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Casus belli

Zero Dark Thirty (2012)

Jonathan Olley/Columbia Pictures

Kathryn Bigelow has defended "Zero Dark Thirty" with the carefully turned phrase "depiction is not endorsement." As a noted practitioner of other arts in addition to filmmaking, as well as the small matter of being a ferociously willful director with nerves of steel, Ms. Bigelow is no doubt well aware that depiction in fact provides the most significant endorsement any art can provide: an endorsement for the viewer to think, rather than to vegetate; to see rather than unsee. At the very least the film throws new light back onto "The Hurt Locker," where she and writer Mark Boal can now be sensed kindling behind the camera, unfinished business on their minds about how the residents of Camp Victory came to move in.

The superficial similarities with the earlier film last about five minutes, since "Zero Dark Thirty" is much closer to the broad canvases and barreling momentum of Ms. Bigelow's 1980s and 1990s films. An epic mosaic of speaking parts pass briskly through the plot, variously helping or hindering the efforts of single-minded C.I.A. operative Maya (Jessica Chastain) to locate Osama bin Laden, and certainly convincing the audience that the fog of covert war has descended over the landscape. Maya, though, is clear-headed and adaptable; she wears a nice suit to her first waterboarding session, but doesn't make that mistake twice. "I learned from my predecessor that it's easier just not to say 'No' to you," says one in a long line of moderately exasperated superiors.

Maya leaves the screen for most of the climatic Seal Team raid on bin Laden's Abbottabad compound, and such is the pull of Ms. Chastain's urgent gaze for the rest of the running time that you feel the loss. But by then the film has its mind on the whirlwind that Maya has sown. Ms. Bigelow turns the raid into a montage of sinister blacked-out helicopters, night-vision imagery, laser sighting and jarring kill shots. The sequence is as brutal as it is abstract and bewitching, and any jingoism drains away into the carpets along with the blood.

The waterboarding occurs only briefly at the opposite end of the film, and gets a dismal track record as a route to reliable intel. Ms. Bigelow and writer Mr. Boal cannily, or perhaps manipulatively, give Maya good reason to be motivated by personal anguish after the half-way point, but even then her increased zeal doesn't automatically produce better results. The eventual lucky break is rescued from behind the metaphorical filing cabinet by basic legwork.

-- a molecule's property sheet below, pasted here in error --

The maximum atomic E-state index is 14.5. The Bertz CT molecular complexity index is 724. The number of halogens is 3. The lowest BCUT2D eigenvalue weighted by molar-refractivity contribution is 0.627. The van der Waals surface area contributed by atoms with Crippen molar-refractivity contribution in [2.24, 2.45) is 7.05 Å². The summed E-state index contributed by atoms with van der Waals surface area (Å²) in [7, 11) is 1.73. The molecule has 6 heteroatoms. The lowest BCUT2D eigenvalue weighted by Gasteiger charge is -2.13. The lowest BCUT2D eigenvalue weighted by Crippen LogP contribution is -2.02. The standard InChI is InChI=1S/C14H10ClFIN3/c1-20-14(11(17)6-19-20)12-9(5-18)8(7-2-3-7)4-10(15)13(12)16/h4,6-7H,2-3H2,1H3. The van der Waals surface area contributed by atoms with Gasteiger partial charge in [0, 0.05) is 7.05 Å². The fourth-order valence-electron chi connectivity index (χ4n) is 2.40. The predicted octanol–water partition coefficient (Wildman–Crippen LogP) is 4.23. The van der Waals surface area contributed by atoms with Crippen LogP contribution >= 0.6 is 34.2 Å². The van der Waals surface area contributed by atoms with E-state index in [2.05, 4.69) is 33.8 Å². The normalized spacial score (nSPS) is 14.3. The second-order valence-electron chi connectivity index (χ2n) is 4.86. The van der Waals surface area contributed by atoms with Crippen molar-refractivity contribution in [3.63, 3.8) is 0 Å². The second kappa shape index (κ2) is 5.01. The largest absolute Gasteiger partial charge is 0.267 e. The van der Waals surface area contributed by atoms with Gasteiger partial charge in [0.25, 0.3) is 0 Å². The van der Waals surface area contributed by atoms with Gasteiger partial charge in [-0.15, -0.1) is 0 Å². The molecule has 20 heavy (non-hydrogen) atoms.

Which is, of course, the point. Ends only messily connect with means, says the film, so you'd better work out what you think about that. It's a straight political notion, wrapped around an action movie much like a note is wrapped around a brick. Only at the very end does a solid Hollywood certainty creep in, when Maya's final relief involves a single tear and a wail from Alexandre Desplat's sinuous soundtrack. A film as striking as this one deserves a less familiar parting shot, but it's a small price to pay for a film dealing this cogently with the larger prices paid elsewhere.


Opened on Jan. 25 in Britain.  

Directed by Kathryn Bigelow; written by Mark Boal; director of photography, Greig Fraser; edited by Dylan Tichenor and William Goldenberg; music by Alexandre Desplat; production design by Jeremy Hindle; costumes by George L. Little; produced by Mr. Boal, Ms. Bigelow and Megan Ellison; released by Universal Pictures. Running time: 2 hours 36 minutes. This film is rated 15.

WITH: Jessica Chastain (Maya), Jason Clarke (Dan), Joel Edgerton (Patrick), Jennifer Ehle (Jessica), Mark Strong (George), Kyle Chandler (Joseph Bradley), Edgar Ramirez (Larry), James Gandolfini (C.I.A. director), Chris Pratt (Justin), Callan Mulvey (Saber), Fares Fares (Hakim), Reda Kateb (Ammar), Harold Perrineau (Jack), Tushaar Mehra (Abu Ahmed al-Kuwaiti) and Stephen Dillane (National Security Adviser).


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